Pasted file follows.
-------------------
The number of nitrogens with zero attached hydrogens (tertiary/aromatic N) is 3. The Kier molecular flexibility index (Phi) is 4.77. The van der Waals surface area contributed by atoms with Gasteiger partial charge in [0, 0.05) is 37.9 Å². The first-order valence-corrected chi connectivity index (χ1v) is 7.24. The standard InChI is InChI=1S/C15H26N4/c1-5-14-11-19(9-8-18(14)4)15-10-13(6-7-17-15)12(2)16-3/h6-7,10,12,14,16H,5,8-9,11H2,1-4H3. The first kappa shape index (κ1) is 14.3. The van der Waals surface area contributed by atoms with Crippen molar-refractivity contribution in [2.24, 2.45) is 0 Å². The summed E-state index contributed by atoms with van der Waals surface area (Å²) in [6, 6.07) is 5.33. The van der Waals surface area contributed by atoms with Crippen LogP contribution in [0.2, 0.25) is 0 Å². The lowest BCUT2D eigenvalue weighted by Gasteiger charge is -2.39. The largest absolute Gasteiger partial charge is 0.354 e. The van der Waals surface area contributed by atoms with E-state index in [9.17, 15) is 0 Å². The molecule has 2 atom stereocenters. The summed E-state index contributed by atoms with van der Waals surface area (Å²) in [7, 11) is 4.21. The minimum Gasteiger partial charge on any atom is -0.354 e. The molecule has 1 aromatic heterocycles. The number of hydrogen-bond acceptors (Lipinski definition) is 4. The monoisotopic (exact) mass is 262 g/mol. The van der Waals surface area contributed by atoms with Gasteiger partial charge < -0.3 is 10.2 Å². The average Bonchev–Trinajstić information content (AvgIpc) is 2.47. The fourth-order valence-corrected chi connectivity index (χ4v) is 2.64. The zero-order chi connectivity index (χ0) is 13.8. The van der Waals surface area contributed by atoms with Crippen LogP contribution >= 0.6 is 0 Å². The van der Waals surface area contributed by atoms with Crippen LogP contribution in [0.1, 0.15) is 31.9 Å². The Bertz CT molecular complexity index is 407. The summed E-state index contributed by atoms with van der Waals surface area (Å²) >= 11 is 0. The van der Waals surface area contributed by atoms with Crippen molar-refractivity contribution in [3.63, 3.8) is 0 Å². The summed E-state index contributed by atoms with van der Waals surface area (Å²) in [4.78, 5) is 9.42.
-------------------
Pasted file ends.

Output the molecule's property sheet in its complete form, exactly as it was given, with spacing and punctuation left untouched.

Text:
The number of nitrogens with zero attached hydrogens (tertiary/aromatic N) is 3. The Kier molecular flexibility index (Phi) is 4.77. The van der Waals surface area contributed by atoms with Gasteiger partial charge in [0, 0.05) is 37.9 Å². The first-order valence-corrected chi connectivity index (χ1v) is 7.24. The standard InChI is InChI=1S/C15H26N4/c1-5-14-11-19(9-8-18(14)4)15-10-13(6-7-17-15)12(2)16-3/h6-7,10,12,14,16H,5,8-9,11H2,1-4H3. The first kappa shape index (κ1) is 14.3. The van der Waals surface area contributed by atoms with Crippen molar-refractivity contribution in [2.24, 2.45) is 0 Å². The summed E-state index contributed by atoms with van der Waals surface area (Å²) in [6, 6.07) is 5.33. The van der Waals surface area contributed by atoms with Crippen LogP contribution in [0.2, 0.25) is 0 Å². The lowest BCUT2D eigenvalue weighted by Gasteiger charge is -2.39. The largest absolute Gasteiger partial charge is 0.354 e. The van der Waals surface area contributed by atoms with E-state index in [9.17, 15) is 0 Å². The molecule has 2 atom stereocenters. The summed E-state index contributed by atoms with van der Waals surface area (Å²) in [7, 11) is 4.21. The minimum Gasteiger partial charge on any atom is -0.354 e. The molecule has 1 aromatic heterocycles. The number of hydrogen-bond acceptors (Lipinski definition) is 4. The monoisotopic (exact) mass is 262 g/mol. The van der Waals surface area contributed by atoms with Gasteiger partial charge < -0.3 is 10.2 Å². The average Bonchev–Trinajstić information content (AvgIpc) is 2.47. The fourth-order valence-corrected chi connectivity index (χ4v) is 2.64. The zero-order chi connectivity index (χ0) is 13.8. The van der Waals surface area contributed by atoms with Crippen LogP contribution >= 0.6 is 0 Å². The van der Waals surface area contributed by atoms with Crippen LogP contribution in [0.1, 0.15) is 31.9 Å². The Bertz CT molecular complexity index is 407. The summed E-state index contributed by atoms with van der Waals surface area (Å²) >= 11 is 0. The van der Waals surface area contributed by atoms with Crippen molar-refractivity contribution in [3.63, 3.8) is 0 Å². The summed E-state index contributed by atoms with van der Waals surface area (Å²) in [4.78, 5) is 9.42.